By W. Bruce Cameron
I'm convinced my brain is biodegrading.
Today I went to the grocery store at least, I think it was today. I had made a list of things I needed, but left the list at home. So I wandered the aisles, trying to remember what I had gone there to buy, finally deciding on coffee. Yes, that's it, coffee, because like most people my age I'm convinced that all I need is a little kick of caffeine and my brain will sputter to life!
I set off with firm purpose, but halted in the pet aisle, suddenly unsure that I had enough birdseed. If you've got a pet bird, you understand the problem here. If it's 10:00 PM and you're out of birdseed, you can't just order a pizza for your bird, even one with a sesame seed crust; you've got to head out into the cold and dark to find an all-night bird-food store, first fortifying yourself with a cup of coffee so you'll remember where you're going.
I finally decided not to pick up any bird seed, because (a) surely I'd remember if I were out, and (b) I don't own a bird.
I stopped at the dairy case, but didn't buy anything because I realized that actually I Can Believe It's Not Butter!
A little while later a clerk noticed me reading the label on some prenatal vitamins and asked if I needed help.
"Yes," I told him. "I'm looking for?" I made vague hand gestures, hoping he would somehow guess what I wanted, since I couldn't actually recall, myself.
He frowned. "You need a Bill O'Reilly action figure?"
I was pretty sure I already had one of those, but I didn't want to appear to have forgotten why I came to the grocery store. "Yes, and, um, marmalade to go with it."
I was following him when we passed the coffee display, and something trickled into my brain that felt very much akin to a thought. "Not marmalade! Coffee! That's what I meant!"
Joyously, I grabbed a bag of the stuff, pumping the hand of the clerk, who was glancing around as if to locate my legal guardian.
On the way to the cash register I walked up the pet aisle and paused in front of the birdseed, feeling troubled about something, but I couldn't quite put my finger on it.
I paid for my purchase at checkout with a credit card because when I attempted to use my debit card I couldn't remember my PIN. Whistling cheerfully, I started to leave, but the checkout clerk summoned me back.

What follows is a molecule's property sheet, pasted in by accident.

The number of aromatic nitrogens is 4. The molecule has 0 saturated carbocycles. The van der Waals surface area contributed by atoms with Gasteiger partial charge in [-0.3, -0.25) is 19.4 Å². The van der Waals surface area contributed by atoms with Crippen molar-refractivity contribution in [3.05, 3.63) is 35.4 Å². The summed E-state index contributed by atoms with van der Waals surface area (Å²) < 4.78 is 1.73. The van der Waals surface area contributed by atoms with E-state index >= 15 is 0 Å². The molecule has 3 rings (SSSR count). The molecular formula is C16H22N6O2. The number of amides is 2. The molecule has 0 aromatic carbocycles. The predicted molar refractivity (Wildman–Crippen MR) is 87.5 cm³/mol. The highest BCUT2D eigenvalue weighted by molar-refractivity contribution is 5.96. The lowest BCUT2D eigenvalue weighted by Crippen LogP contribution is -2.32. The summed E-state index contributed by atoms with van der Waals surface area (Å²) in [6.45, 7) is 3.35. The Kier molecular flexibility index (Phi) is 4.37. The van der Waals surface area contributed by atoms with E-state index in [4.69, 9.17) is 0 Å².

"Sir! You forgot your card."
I shook my head as if this was the first time in my life I'd ever done something so foolish. The clerk smiled at me when I retrieved my card and turned away, but called out to me when I'd only gone a few steps.
"Sir! Your coffee?"
I stopped. "My what?"
"Your coffee, sir."
I regarded her blankly. "My what?"
"You forgot your coffee."
We stared at each other until finally she sighed and held up the bag, shaking it gently.
"Oh, right! My coffee!" I laughed in a "this-is-our-little-joke" fashion. The security guard appeared at my elbow to make sure there were no additional problems.
In the parking lot, as I backed out of my space, I was startled by a thump on my hood, as if a bird had died of hunger in mid-flight and landed on my car. It turned out to be the bag of coffee, which I had left on my roof as I searched for five minutes for the keys I had been holding in my left hand.
I did not leave the coffee in my car when I got home; I drove with the bag tucked into my lap. However, because I set it down to try to find the house key that turned out to be in my left hand, I wound up leaving my purchase on the front stoop for half an hour. Eventually, I retrieved it and tried to put it in the freezer, but I couldn't there was no room.
It was full of coffee.
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Copyright 2012 W. Bruce Cameron. Permission is granted to send this to others, with attribution, but not for commercial purposes.
Money does not talk. It goes without saying.